In many ways, KinkForAll (“KFA”) faces illegibility problems:

Maymay and Sara Eileen organized the first KFA in New York in 2009, I believe, and it has happened in several other cities around the US since. It’s an awesome event with an interesting branding problem: it is very hard, it turns out, to be an event with the word “kink” in your title, and not be about BDSM. I say this because I have been confused by this since 2009 despite maymay’s frequent and patient explanations, and from the chatter on the email list and the questions I get when I talk about KFA, I know I’m not alone.

The structural design of KinkForAll unconferences were an intentional, radical departure from earlier, legible sex education initiatives. In James C. Scott’s words, “[T]he most illegible educational system would be completely informal, nonstandardized instruction determined entirely by local mutuality.” Although illegibility produces predictable (and frustrating) misunderstandings, that’s how KinkForAll was designed to work. As KinkForAll Denver unorganizer Rebecca Crane said, “the way to make something more legible is [to] talk about it in great detail a lot[, w]hich is different from the way you make invisible things visible: By talking about them loudly.”

One way to spot illegibility is to look for questions that make little sense. By way of example, a reporter recently asked the KinkForAll Denver unorganizers, “Do you feel that Denver is a kink-friendly city?” and “How do you respond to conservatives who feel that the kink lifestyle is morally wrong and on par with insanity?” These questions revealed the limits of what the reporter knows about “kink.” (And now that the reporter’s article is published, take a look at the images chosen to supplement the piece.)

I have long hoped KinkForAll would show people that the word “kink” is too often too narrowly defined. Neither kink nor sex is merely about who did what to whom, as though we were playing a game of Clue. Rather, these terms describe complex experiences, regardless of whether you identify as “kinky” or “vanilla.”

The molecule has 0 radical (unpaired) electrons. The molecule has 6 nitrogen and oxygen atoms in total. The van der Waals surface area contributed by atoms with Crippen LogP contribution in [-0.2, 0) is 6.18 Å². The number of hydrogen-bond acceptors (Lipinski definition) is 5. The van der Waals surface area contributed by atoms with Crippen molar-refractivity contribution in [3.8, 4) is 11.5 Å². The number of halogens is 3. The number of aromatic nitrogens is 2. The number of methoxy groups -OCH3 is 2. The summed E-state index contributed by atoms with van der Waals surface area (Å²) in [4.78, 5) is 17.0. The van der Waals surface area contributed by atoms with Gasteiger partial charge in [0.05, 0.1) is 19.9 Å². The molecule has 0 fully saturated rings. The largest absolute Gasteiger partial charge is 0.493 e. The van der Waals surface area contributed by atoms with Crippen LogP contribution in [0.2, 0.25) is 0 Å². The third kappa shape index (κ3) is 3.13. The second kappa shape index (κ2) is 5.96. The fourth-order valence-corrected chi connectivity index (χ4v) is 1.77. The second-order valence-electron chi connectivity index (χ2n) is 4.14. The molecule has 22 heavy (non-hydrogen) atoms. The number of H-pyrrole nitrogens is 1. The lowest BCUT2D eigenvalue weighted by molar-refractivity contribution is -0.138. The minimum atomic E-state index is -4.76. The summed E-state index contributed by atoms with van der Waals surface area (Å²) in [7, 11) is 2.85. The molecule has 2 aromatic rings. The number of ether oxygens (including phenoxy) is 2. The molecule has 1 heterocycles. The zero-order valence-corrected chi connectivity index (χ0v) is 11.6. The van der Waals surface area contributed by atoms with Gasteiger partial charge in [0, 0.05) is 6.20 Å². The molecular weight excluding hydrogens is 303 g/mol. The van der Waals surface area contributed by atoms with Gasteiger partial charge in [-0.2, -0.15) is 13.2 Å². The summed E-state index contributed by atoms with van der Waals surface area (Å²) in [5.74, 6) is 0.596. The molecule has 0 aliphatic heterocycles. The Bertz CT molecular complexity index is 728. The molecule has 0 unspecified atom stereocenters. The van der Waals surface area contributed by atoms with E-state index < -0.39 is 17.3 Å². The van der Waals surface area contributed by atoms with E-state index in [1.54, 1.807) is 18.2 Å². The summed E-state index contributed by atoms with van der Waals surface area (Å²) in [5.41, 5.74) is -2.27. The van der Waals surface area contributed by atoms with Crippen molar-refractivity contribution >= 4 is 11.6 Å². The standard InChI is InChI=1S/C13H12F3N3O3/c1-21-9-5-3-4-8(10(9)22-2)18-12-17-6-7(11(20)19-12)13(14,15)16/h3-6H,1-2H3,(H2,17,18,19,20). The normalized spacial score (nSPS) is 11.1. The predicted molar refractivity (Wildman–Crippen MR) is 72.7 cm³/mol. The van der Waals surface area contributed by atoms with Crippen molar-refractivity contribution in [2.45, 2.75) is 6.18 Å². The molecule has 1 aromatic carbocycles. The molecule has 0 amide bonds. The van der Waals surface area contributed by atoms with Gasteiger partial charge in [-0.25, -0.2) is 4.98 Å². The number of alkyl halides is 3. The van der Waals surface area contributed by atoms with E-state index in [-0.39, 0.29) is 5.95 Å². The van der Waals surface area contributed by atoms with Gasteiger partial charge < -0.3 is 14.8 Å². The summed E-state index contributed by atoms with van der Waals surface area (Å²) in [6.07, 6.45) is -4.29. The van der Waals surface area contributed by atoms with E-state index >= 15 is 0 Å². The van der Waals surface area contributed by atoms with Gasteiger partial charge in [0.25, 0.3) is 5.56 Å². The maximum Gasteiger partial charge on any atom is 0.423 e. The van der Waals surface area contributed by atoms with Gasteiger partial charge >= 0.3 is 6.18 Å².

To some people, “kink” means “sex with a twist.” To others, it means a specific subset of sexuality subcultures, such as leather or swinging. And therein lies the problem: kink, like sex, is a term with no consensus. Everyone uses it, but without being on the same page about what it means. This causes confusion, misunderstanding, and—in worse cases—outright discrimination.

A “slut” is just someone who has more sexual partners than you. Likewise, someone who’s “kinky” is simply someone whose intimate desires seem weirder than yours. So unless the reporter thinks of Denver as a city where everyone wants the same exact thing in their relationships—and I know for a fact that’s false—then Denver has to be a kink-friendly city, by definition!

I want KinkForAll Denver to be a place, like a friendly coffee shop, where people who don’t know one another can meet and discover they’re both passionate about the same things. This makes people visible to one another. And I want KinkForAll Denver to be a place where someone who’s been afraid of public speaking moves to the front of the room and gives a presentation because it’s only going to be for 20 minutes and the person before them seemed a little nervous anyway, so why not try? This teaches people how to make themselves visible to one another. And I also want KinkForAll Denver to be a place where someone, like that reporter, who thinks of “kink” as a “lifestyle” realized that, actually, it’s just an idea—making certain values of “kink” that were illegible, legible.

This gets personal. Being invisible hurts like hell. Meanwhile, being illegible precludes the possibility of being invisible. I think it’s important to grieve for hurts caused by illegibility, as well as ones caused by invisibility. It’s important because knowing how to do that is a prerequisite to treating others compassionately.

Most of all, I want KinkForAll Denver to be a place where participants learn that they don’t need permission to talk about whatever they want, whenever they want, however they want—whether that be at the next KinkForAll unconference, at their office, at their church, or anywhere. Because my real goal for KinkForAll isn’t even about sex. It’s about giving each of us the power we need to make our lives worth living.

And that starts with teaching people how to see what’s invisible, and how to read what’s illegible.

Be part of KinkForAll Denver at the Tivoli Student Union on Auraria Campus in Denver, CO. You can sign up to participate on the KinkForAll Denver homepage, Facebook, FetLife, TwtVite, Upcoming, or Plancast pages. Learn more about KinkForAll at, our Frequently Asked Questions page, or our public mailing list. Our wiki also has more information regarding what to expect and how to participate.